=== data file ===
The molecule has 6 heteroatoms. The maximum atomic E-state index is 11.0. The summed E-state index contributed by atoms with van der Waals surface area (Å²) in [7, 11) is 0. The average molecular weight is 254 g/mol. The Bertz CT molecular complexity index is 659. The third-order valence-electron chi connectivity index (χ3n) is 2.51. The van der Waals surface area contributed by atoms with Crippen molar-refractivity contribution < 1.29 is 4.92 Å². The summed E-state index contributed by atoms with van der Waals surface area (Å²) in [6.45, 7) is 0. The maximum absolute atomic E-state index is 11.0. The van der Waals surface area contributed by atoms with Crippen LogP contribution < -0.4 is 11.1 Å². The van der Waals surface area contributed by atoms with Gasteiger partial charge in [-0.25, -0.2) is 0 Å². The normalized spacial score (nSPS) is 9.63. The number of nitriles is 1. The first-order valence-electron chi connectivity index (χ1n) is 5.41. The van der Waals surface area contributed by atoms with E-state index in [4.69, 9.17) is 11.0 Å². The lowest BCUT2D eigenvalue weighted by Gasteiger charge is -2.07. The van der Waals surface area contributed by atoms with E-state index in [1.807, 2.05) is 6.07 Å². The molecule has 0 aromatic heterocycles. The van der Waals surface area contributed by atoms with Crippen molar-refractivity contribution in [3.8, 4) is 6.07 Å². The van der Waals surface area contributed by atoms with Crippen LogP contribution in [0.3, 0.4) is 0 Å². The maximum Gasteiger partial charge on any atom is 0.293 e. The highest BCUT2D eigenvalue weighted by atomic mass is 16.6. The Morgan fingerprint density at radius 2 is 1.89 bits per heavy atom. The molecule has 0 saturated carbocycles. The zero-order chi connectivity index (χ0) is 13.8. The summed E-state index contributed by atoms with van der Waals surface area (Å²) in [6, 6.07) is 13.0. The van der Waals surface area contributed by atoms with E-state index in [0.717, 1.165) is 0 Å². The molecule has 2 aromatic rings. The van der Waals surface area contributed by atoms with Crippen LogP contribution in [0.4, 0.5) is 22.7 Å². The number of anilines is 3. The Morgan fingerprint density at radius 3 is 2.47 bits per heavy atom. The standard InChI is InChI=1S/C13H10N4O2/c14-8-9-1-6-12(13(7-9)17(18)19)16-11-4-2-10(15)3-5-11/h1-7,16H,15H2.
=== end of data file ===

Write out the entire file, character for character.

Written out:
The molecule has 6 heteroatoms. The maximum atomic E-state index is 11.0. The summed E-state index contributed by atoms with van der Waals surface area (Å²) in [7, 11) is 0. The average molecular weight is 254 g/mol. The Bertz CT molecular complexity index is 659. The third-order valence-electron chi connectivity index (χ3n) is 2.51. The van der Waals surface area contributed by atoms with Crippen molar-refractivity contribution < 1.29 is 4.92 Å². The summed E-state index contributed by atoms with van der Waals surface area (Å²) in [6.45, 7) is 0. The maximum absolute atomic E-state index is 11.0. The van der Waals surface area contributed by atoms with Crippen LogP contribution < -0.4 is 11.1 Å². The van der Waals surface area contributed by atoms with Gasteiger partial charge in [-0.25, -0.2) is 0 Å². The normalized spacial score (nSPS) is 9.63. The number of nitriles is 1. The first-order valence-electron chi connectivity index (χ1n) is 5.41. The van der Waals surface area contributed by atoms with E-state index in [4.69, 9.17) is 11.0 Å². The lowest BCUT2D eigenvalue weighted by Gasteiger charge is -2.07. The van der Waals surface area contributed by atoms with E-state index in [1.807, 2.05) is 6.07 Å². The molecule has 0 aromatic heterocycles. The van der Waals surface area contributed by atoms with Crippen molar-refractivity contribution in [3.8, 4) is 6.07 Å². The van der Waals surface area contributed by atoms with Crippen LogP contribution in [0.3, 0.4) is 0 Å². The maximum Gasteiger partial charge on any atom is 0.293 e. The highest BCUT2D eigenvalue weighted by atomic mass is 16.6. The Morgan fingerprint density at radius 2 is 1.89 bits per heavy atom. The molecule has 0 saturated carbocycles. The zero-order chi connectivity index (χ0) is 13.8. The summed E-state index contributed by atoms with van der Waals surface area (Å²) in [6, 6.07) is 13.0. The van der Waals surface area contributed by atoms with E-state index in [0.717, 1.165) is 0 Å². The molecule has 2 aromatic rings. The van der Waals surface area contributed by atoms with Crippen LogP contribution in [0.4, 0.5) is 22.7 Å². The number of anilines is 3. The Morgan fingerprint density at radius 3 is 2.47 bits per heavy atom. The standard InChI is InChI=1S/C13H10N4O2/c14-8-9-1-6-12(13(7-9)17(18)19)16-11-4-2-10(15)3-5-11/h1-7,16H,15H2.